Judge Ketanji Brown Jackson, 51, serves as a United States circuit judge of the United States Court of Appeals for the District of Columbia Circuit. She was recently confirmed by the Senate to her current position by a 53-47 vote in June. In that confirmation process she garnered three Republican votes from Senators Lindsey Graham, Lisa Murkowski and Susan Collins.

According to SCOTUSblog she is regularly mentioned as a possible nominee for the high court and was on President Obama's shortlist for the court in 2016. She’s a graduate of the Harvard Law School and clerked for Justice Breyer.

California Supreme Court Justice Leondra Kruger

Justice Leondra Kruger, 45, currently serves on the California Supreme Court. If chosen, she would be one of the youngest people to be nominated to the Supreme Court. However, she has never gone through a Senate confirmation process which leaves more room for surprises to arise.

Prior to presiding on California’s highest court, she had been the assistant, and then deputy solicitor general in both Democratic and Republican administrations. This could bode well for her getting bipartisan support in the Senate.

Justice Kruger graduated from Yale Law School and clerked for Justice John Paul Stevens in the early 2000s. In the view of some she would be the more dynamic and intellectually stronger candidate according to SCOTUSblog.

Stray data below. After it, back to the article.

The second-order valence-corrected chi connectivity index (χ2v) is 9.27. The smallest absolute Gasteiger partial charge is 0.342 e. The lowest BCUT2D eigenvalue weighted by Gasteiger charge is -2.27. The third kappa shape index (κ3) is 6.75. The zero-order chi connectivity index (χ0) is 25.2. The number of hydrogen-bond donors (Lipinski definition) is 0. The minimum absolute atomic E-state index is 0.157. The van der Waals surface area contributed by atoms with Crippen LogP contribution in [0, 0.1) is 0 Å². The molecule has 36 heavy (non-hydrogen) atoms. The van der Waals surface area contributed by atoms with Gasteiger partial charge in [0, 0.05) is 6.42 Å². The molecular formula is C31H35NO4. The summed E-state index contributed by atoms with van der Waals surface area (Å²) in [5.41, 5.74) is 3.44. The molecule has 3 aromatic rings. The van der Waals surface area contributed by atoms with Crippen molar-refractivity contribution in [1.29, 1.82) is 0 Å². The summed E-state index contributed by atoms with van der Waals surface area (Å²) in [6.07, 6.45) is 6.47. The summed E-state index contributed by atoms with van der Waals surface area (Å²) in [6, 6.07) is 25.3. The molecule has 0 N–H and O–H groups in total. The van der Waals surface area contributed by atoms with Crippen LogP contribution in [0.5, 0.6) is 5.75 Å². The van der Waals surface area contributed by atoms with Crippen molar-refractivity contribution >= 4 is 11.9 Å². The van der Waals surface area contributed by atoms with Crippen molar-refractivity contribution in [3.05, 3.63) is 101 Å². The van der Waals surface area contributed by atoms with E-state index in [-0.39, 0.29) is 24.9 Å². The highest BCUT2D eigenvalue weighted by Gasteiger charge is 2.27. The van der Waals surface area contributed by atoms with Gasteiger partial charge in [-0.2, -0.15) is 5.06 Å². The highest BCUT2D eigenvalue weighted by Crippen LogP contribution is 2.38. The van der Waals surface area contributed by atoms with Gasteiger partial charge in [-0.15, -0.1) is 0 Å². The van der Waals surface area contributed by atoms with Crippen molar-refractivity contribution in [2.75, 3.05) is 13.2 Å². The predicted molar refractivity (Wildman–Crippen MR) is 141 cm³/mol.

Judge J Michelle Childs

Should President Biden want to nominate someone who would help the Supreme Court “look like the country” he may nominate Judge Julianna Michelle Childs. Representative Jim Clyburn of South Carolina has been making the case for her to Biden. He was crucial in helping Biden win the primary in South Carolina and later the Democratic Party’s nomination for president. She would be a non-Ivy League candidate, having graduated from University of South Carolina School of Law.

Judge Childs currently serves on the United States District Court for the District of South Carolina. She was nominated to that position by President Obama in 2010. In December, Biden nominated her for the federal appeals court for the District of Columbia Circuit, often considered a springboard to the Supreme Court.

Rules

To be able to comment you must be registered and logged in. Forgot password?